Note: The phrase "imbricated discs" is just a fancy way of saying/writing "overlapping discs" or "discs arranged in an overlapping pattern". The term "scalar" refers to Dragon Skin body armor's resemblence to animal scales, like fish scales or snake scales.

Photo Credit: MIT DMSE

MIT DMSE and ISN Contacts:

Christine Ortiz
MIT Department of Materials Science and Engineering (DMSE)
617-452-3084 Office


Benjamin J.F. Bruet (Ben Bruet)
MIT Department of Materials Science and Engineering (DMSE)

Prof. Ned Thomas
Department Head
MIT Department of Materials Science and Engineering (DMSE)
617-253-6901 or 617-253-5931 Office
617-253-0948 and 617-253-4864 Headquarters Assistants
elt@mit.edu Emailt

DMSE Headquarters
617-253-3300 Office
617-252-1175 Fax

Franklin Hadley
Director of Outreach
Institute for Soldier Nanotechnologies
Massachusetts Institute of Technology
Building NE47, 4th Floor
77 Massachusetts Avenue
Cambridge, MA 02139
617-324-6413 Office
fhadley@mit.edu Email

John D. Joannopoulos
Francis Wright Davis Professor of Physics
Department of Physics
Institute for Soldier Nanotechnologies
Room: NE47-415
Phone: 617.253.4806
Email: joannop@mit.edu
Web: http://web.mit.edu/physics/people/john_joannopoulos.htm

Raul A. Radovitzky
Associate Professor of Aeronautics and Astronautics
Department of Aeronautics and Astronautics
Associate Director
Institute for Soldier Nanotechnologies
Room: 33-316
Phone: 617.252-1518
Fax: 617.253.0361
Email: rapa@mit.edu
Web: http://web.mit.edu/aeroastro/www/people/radovitzky/index.html

William A. Peters
Executive Director
Institute for Soldier Nanotechnologies
Room: NE47-411
Phone: 617.253.3433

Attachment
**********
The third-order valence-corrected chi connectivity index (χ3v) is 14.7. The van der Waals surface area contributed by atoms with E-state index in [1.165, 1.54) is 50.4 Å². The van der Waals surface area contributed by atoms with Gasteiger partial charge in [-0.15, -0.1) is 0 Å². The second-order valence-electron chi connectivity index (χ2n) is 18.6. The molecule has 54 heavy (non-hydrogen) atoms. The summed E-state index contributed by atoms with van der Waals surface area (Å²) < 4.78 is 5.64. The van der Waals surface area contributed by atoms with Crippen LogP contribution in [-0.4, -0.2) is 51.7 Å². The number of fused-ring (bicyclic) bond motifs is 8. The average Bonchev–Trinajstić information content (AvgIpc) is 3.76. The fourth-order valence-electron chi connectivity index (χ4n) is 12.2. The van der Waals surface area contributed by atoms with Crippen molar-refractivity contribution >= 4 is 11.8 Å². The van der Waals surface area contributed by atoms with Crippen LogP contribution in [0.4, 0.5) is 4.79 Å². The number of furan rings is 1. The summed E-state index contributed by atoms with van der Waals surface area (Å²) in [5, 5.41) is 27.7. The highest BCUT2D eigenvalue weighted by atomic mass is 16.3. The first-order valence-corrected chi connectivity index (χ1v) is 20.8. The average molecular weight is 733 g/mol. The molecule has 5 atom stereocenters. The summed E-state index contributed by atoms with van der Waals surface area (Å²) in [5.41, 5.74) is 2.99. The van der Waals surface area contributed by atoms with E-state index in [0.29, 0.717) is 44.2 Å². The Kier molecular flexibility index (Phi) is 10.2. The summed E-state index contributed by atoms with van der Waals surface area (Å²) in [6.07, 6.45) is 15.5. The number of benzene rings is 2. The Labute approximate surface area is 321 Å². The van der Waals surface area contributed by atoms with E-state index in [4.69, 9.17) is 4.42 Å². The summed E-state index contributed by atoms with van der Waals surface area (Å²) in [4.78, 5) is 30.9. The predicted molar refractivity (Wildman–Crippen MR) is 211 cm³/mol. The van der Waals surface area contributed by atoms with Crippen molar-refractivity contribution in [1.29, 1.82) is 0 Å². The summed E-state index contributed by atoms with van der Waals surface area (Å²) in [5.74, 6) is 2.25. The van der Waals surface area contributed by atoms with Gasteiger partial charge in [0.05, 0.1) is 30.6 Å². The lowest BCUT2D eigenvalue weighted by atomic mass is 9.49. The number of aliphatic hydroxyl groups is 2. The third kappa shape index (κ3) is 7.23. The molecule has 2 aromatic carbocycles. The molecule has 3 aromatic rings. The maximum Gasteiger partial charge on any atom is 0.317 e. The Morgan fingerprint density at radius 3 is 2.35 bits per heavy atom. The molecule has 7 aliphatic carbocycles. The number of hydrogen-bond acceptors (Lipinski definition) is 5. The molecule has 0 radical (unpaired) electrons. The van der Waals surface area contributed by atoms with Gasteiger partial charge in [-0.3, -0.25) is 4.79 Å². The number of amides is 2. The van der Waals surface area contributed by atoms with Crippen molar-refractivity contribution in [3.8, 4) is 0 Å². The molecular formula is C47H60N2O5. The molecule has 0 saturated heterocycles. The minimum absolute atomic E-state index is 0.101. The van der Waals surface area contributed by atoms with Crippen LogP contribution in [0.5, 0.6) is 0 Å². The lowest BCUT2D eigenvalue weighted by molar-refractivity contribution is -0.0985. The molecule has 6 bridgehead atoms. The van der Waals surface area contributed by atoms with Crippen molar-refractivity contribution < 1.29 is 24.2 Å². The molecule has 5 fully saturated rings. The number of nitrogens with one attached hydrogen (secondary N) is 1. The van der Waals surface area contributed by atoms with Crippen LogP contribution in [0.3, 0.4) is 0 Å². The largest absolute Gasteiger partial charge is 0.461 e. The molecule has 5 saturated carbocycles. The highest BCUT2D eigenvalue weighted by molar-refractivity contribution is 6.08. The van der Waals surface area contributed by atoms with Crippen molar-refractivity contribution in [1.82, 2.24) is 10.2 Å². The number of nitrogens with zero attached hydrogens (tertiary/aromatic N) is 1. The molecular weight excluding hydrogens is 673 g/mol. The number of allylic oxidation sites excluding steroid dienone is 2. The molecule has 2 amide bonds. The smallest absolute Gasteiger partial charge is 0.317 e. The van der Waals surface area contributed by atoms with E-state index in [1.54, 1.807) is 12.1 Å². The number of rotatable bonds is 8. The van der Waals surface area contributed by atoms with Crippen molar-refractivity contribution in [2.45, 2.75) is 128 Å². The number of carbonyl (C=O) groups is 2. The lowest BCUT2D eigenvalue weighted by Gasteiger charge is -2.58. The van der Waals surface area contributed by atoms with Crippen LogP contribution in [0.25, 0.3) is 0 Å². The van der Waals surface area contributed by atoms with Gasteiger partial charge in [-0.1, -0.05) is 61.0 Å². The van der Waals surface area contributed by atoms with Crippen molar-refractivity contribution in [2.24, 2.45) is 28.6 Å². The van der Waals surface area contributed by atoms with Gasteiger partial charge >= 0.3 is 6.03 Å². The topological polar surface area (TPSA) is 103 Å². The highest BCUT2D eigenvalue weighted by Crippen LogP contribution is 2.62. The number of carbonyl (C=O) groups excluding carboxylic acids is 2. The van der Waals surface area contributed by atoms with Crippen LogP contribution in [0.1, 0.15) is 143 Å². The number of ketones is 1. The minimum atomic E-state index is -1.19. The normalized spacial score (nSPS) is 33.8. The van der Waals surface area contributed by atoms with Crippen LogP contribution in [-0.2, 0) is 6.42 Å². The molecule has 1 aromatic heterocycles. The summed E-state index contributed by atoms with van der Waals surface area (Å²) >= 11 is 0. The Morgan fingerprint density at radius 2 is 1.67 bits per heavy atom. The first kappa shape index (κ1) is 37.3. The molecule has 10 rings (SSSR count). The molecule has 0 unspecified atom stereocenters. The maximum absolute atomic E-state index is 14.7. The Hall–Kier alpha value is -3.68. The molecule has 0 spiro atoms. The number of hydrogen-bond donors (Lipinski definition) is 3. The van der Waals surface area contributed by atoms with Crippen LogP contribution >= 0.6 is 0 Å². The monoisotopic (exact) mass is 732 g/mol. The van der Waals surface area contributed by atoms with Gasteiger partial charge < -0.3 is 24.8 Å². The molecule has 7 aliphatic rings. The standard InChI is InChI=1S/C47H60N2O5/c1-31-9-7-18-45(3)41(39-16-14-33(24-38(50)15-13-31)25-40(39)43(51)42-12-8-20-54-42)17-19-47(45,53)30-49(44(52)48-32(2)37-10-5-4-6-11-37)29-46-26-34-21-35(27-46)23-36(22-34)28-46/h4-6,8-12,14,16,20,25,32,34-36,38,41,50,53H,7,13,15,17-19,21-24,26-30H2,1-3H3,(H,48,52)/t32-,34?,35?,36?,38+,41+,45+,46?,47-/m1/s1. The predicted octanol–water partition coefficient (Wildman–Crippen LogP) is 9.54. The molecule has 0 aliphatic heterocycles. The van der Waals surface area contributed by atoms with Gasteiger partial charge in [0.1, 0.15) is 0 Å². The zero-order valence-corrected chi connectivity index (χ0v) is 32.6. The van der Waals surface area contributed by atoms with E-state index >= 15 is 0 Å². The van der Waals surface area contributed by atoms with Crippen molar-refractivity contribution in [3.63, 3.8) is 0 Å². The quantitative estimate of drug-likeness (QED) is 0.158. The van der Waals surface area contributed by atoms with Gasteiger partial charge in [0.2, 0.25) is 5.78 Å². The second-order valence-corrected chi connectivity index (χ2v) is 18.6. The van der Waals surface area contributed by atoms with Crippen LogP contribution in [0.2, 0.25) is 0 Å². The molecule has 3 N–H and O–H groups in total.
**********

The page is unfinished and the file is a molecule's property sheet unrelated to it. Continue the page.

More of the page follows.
Email: peters@mit.edu

Edwin L. (Ned) Thomas
Head of Materials Science and Engineering
Morris Cohen Professor of Materials Science and Engineering
Department of Materials Science and Engineering
Founding Director
Institute for Soldier Nanotechnologies
Room: 6-113
Phone: 617.253.6901
Email: elt@mit.edu
Web: http://dmse.mit.edu/faculty/faculty/elt/

Pinnacle Armor Contacts:

Murray Neal
Pinnacle Armor, Inc.
5425 E. Home Ave. #104
Fresno, CA 93727-2106
800-200-0915 Toll Free
559-320-1221 Office
559-320-1229 Fax1
559-320-1230 Fax 2

Flexible Biological Scalar Body Armor for Future Soldiers? by

About David Crane

David Crane started publishing online in 2001. Since that time, governments, military organizations, Special Operators (i.e. professional trigger pullers), agencies, and civilian tactical shooters the world over have come to depend on Defense Review as the authoritative source of news and information on "the latest and greatest" in the field of military defense and tactical technology and hardware, including tactical firearms, ammunition, equipment, gear, and training.